5000 Years of Settlement Jarlshof

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Jarlshof, located in Shetland, Scotland, is the most famous prehistoric archaeological site in Britain.

Jarlshof’s Story

The area was discovered after some of the coast was washed away by violent storms in the late 1800s, exposing the existence of ancient buildings.

The buildings on the property include the remains of a Bronze Age forge, an Iron Age brochure and a round house, a complex of picturesque wheelhouses, a Viking ship and a medieval house.

The remains of the site represent thousands of years of human habitation and are a microcosm of Shetland history. Jarlshof contains the most extensive remains of a Viking site visible in all of Britain.

Jarlshof Today

Image Source: Charles Tait

Visitors can visit the Iron Age brooch and wheelhouses, the Bronze Age oval houses, and the Visitor Center with a rich collection of artifacts from different eras.

Visitors can also see the dilapidated Old Sumburgh House, which was originally a medieval stone house and was later converted into a fortified house in the 16th century, modernized and then abandoned in the 17th century. The stones in the garden apparently mark the graves of drowned sailors.

This fascinating place is located on the southern tip of mainland Shetland, where the North Sea meets the Atlantic Ocean. It is one of the most important and largest sites in Europe at different periods and has an almost continuous occupation from the first Neolithic farmer until the 17th century, when Earl Stewart ruled.

One of the most fascinating things about the Jarlshof site is that it has been inhabited almost continuously for 5000 years, giving us a clear picture of Shetland’s buildings over the years.

The area is a must-see for anyone visiting Shetland. In chronological order, visitors travel through the centuries of Shetland’s human history. Visitors end their walk-through time with the now dilapidated but once magnificent 17th-century Laird House.

After a series of severe storms in the winter of 1896/97, parts of the area were exposed to coastal erosion. Landowner John Bruce of Sumburgh conducted preliminary excavations and, realizing the site’s importance, turned it over to the state in 1925, who conducted systematic excavations for the next 50 years – stopping only for war. The excavations have greatly expanded our knowledge of former Shetland society; how they lived, worked and ate.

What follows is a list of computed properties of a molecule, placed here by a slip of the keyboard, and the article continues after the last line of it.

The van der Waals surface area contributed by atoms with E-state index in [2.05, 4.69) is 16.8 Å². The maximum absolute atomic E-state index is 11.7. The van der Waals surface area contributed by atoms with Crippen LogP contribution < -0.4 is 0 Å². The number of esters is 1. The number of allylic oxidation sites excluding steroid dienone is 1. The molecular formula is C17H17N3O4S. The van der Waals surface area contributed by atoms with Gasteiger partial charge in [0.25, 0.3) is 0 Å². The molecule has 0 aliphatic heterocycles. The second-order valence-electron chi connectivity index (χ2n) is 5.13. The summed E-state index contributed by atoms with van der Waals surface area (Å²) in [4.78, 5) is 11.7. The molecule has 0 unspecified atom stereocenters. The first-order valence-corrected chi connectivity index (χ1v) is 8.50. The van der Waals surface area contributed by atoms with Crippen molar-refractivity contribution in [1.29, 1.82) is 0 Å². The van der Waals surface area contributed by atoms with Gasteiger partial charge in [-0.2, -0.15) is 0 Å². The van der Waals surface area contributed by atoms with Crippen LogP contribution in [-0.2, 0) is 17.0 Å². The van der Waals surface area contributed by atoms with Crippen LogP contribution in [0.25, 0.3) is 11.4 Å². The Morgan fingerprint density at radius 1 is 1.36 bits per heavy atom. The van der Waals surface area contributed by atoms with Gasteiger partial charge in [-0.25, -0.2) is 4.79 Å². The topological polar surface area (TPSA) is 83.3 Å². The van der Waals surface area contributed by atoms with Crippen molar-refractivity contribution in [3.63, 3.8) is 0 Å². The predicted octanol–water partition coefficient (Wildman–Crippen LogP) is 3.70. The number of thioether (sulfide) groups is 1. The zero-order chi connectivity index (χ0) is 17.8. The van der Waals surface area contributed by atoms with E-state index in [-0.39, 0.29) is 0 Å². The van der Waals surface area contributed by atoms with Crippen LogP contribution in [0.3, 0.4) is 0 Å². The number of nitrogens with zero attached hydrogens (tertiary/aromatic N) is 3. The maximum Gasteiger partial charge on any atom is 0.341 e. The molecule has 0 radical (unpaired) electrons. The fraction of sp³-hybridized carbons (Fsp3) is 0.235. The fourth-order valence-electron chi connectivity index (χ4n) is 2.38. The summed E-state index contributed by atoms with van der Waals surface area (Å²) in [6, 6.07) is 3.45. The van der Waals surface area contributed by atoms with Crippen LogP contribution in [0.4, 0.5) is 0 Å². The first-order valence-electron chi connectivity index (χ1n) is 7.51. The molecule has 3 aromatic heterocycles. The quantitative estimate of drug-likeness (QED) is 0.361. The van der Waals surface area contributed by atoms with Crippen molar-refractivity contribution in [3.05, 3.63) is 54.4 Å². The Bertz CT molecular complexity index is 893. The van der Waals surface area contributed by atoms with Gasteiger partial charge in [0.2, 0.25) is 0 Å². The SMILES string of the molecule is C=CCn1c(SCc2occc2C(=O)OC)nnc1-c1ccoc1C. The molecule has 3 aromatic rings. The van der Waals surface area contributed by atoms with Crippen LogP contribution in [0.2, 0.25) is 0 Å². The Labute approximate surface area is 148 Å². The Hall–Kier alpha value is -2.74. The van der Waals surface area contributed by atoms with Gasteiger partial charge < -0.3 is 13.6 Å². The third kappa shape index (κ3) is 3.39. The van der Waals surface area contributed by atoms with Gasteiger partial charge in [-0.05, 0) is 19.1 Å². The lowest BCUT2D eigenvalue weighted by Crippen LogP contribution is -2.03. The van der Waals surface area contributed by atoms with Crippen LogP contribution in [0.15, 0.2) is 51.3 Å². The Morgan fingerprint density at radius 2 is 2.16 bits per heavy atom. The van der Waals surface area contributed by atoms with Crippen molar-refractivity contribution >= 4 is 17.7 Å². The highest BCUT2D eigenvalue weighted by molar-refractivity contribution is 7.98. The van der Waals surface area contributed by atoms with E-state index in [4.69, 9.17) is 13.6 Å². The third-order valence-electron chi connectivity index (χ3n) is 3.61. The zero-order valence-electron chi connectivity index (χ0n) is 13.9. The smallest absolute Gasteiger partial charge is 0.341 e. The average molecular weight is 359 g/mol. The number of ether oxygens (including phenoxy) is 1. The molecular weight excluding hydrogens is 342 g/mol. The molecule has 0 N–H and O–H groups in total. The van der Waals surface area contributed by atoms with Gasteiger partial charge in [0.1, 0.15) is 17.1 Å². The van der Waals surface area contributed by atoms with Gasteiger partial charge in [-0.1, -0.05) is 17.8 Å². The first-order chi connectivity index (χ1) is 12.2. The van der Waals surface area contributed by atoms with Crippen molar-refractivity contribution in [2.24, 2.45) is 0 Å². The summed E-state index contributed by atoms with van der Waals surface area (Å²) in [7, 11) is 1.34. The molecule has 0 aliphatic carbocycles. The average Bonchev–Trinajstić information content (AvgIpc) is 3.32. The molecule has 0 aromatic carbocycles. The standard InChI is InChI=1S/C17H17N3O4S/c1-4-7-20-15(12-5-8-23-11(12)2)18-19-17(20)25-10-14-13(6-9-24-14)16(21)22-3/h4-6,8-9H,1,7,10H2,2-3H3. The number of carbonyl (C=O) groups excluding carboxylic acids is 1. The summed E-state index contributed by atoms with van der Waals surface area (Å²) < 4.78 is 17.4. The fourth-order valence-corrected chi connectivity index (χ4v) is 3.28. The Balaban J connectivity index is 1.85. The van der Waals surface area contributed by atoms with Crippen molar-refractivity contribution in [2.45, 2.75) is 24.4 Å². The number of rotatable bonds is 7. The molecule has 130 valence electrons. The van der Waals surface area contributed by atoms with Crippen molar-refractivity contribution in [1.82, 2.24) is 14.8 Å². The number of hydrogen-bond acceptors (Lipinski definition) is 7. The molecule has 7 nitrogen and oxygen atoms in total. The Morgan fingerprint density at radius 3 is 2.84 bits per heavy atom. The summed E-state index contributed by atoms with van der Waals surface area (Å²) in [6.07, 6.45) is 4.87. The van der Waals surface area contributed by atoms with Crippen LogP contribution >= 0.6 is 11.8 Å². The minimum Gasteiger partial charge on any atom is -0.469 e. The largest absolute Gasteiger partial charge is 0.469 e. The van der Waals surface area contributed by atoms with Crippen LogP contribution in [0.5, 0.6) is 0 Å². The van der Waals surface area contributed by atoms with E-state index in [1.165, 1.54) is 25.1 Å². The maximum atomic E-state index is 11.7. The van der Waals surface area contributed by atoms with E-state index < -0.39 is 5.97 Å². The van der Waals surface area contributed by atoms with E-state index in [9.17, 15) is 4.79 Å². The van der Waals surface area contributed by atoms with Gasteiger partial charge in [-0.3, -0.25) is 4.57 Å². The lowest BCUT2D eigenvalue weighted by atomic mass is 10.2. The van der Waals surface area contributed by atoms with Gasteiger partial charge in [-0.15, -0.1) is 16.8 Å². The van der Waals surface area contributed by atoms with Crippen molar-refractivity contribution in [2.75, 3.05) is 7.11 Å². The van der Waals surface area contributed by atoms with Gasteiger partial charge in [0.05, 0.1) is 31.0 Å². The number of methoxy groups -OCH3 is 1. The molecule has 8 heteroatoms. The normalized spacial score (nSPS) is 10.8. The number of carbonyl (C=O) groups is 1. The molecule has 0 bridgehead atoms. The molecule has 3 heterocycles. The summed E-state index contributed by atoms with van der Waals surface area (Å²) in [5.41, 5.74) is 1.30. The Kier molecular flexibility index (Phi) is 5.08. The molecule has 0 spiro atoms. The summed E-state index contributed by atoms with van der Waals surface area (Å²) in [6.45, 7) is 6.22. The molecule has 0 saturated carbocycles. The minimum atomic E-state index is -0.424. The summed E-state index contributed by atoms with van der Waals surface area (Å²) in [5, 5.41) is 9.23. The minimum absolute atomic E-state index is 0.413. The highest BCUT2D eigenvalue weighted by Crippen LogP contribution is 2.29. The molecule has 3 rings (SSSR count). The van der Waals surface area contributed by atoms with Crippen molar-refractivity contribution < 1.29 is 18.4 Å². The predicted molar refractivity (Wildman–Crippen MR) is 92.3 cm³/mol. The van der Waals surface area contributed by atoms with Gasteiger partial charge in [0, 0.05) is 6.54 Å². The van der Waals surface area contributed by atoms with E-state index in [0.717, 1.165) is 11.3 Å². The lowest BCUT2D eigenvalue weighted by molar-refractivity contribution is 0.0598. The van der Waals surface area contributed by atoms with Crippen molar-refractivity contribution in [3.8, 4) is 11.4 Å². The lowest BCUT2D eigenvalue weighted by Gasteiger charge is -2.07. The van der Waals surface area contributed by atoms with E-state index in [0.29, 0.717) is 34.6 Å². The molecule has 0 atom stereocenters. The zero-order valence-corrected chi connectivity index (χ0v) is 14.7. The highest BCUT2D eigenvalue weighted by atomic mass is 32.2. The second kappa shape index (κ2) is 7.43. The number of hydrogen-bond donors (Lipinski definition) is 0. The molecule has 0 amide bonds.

The different depths at the site show how the layers were peeled away. Outside the visitor center, views over the site show the different levels and layers of the story. Archaeologists made important decisions as they discovered how much to dig and, more importantly, how much to leave behind.

There are trails around the place and the journey is in chronological order. The grass on the walls and structures consolidates the area and preserves it for the future. Historic Scotland maintains the Jarlshof and the place is open all year round (the visitor center is only open during the summer season).

Jarlshof is a fully immersive experience that seductively brings visitors closer to the society of the past on this southern Shetland peninsula.

Getting to Jarlshof by Public Transport

There are a number of options for public transport and buses stop nearby. The nearest stations to the Jarlshof are Hotel Rd End, Sumburgh, which is a 7-minute walk away. Grutness Shetland Ferry Terminal, which operates the SF7 Ferry, is a 15-minute walk away.

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